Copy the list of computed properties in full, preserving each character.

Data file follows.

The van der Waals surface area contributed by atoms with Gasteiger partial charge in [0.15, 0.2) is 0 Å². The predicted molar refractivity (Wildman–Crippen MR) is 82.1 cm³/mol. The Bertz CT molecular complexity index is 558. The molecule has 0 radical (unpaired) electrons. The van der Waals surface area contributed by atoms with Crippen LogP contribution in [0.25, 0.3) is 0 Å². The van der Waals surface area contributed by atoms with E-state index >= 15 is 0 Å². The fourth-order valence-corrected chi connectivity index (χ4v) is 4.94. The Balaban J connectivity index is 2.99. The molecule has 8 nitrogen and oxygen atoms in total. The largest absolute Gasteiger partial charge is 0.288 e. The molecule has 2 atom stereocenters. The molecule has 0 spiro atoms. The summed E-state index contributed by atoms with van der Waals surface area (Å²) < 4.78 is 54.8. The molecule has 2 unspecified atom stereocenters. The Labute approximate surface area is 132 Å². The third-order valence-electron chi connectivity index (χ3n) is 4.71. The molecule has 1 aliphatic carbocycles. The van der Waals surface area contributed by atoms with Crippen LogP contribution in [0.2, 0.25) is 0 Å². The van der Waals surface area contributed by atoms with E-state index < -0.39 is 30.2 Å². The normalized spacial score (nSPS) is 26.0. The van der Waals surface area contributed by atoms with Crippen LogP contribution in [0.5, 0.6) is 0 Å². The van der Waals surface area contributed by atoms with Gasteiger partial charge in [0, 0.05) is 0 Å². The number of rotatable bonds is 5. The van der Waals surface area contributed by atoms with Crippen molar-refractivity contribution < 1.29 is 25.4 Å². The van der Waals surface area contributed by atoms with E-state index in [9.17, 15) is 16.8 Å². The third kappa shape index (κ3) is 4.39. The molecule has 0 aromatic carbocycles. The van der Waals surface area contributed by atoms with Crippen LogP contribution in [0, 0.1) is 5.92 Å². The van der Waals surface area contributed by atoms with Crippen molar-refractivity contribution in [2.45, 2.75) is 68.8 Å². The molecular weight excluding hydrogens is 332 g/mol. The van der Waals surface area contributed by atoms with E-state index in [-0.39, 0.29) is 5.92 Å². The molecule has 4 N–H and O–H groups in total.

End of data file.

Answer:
The van der Waals surface area contributed by atoms with Gasteiger partial charge in [0.15, 0.2) is 0 Å². The predicted molar refractivity (Wildman–Crippen MR) is 82.1 cm³/mol. The Bertz CT molecular complexity index is 558. The molecule has 0 radical (unpaired) electrons. The van der Waals surface area contributed by atoms with Crippen LogP contribution in [0.25, 0.3) is 0 Å². The van der Waals surface area contributed by atoms with E-state index >= 15 is 0 Å². The fourth-order valence-corrected chi connectivity index (χ4v) is 4.94. The Balaban J connectivity index is 2.99. The molecule has 8 nitrogen and oxygen atoms in total. The largest absolute Gasteiger partial charge is 0.288 e. The molecule has 2 atom stereocenters. The molecule has 0 spiro atoms. The summed E-state index contributed by atoms with van der Waals surface area (Å²) < 4.78 is 54.8. The molecule has 2 unspecified atom stereocenters. The Labute approximate surface area is 132 Å². The third-order valence-electron chi connectivity index (χ3n) is 4.71. The molecule has 1 aliphatic carbocycles. The van der Waals surface area contributed by atoms with Crippen LogP contribution in [0.2, 0.25) is 0 Å². The van der Waals surface area contributed by atoms with E-state index < -0.39 is 30.2 Å². The normalized spacial score (nSPS) is 26.0. The van der Waals surface area contributed by atoms with Crippen LogP contribution in [0.5, 0.6) is 0 Å². The van der Waals surface area contributed by atoms with Gasteiger partial charge in [0, 0.05) is 0 Å². The number of rotatable bonds is 5. The van der Waals surface area contributed by atoms with Crippen molar-refractivity contribution < 1.29 is 25.4 Å². The van der Waals surface area contributed by atoms with E-state index in [9.17, 15) is 16.8 Å². The third kappa shape index (κ3) is 4.39. The molecule has 0 aromatic carbocycles. The van der Waals surface area contributed by atoms with Crippen LogP contribution in [0, 0.1) is 5.92 Å². The van der Waals surface area contributed by atoms with Crippen molar-refractivity contribution in [2.45, 2.75) is 68.8 Å². The molecular weight excluding hydrogens is 332 g/mol. The van der Waals surface area contributed by atoms with E-state index in [-0.39, 0.29) is 5.92 Å². The molecule has 4 N–H and O–H groups in total.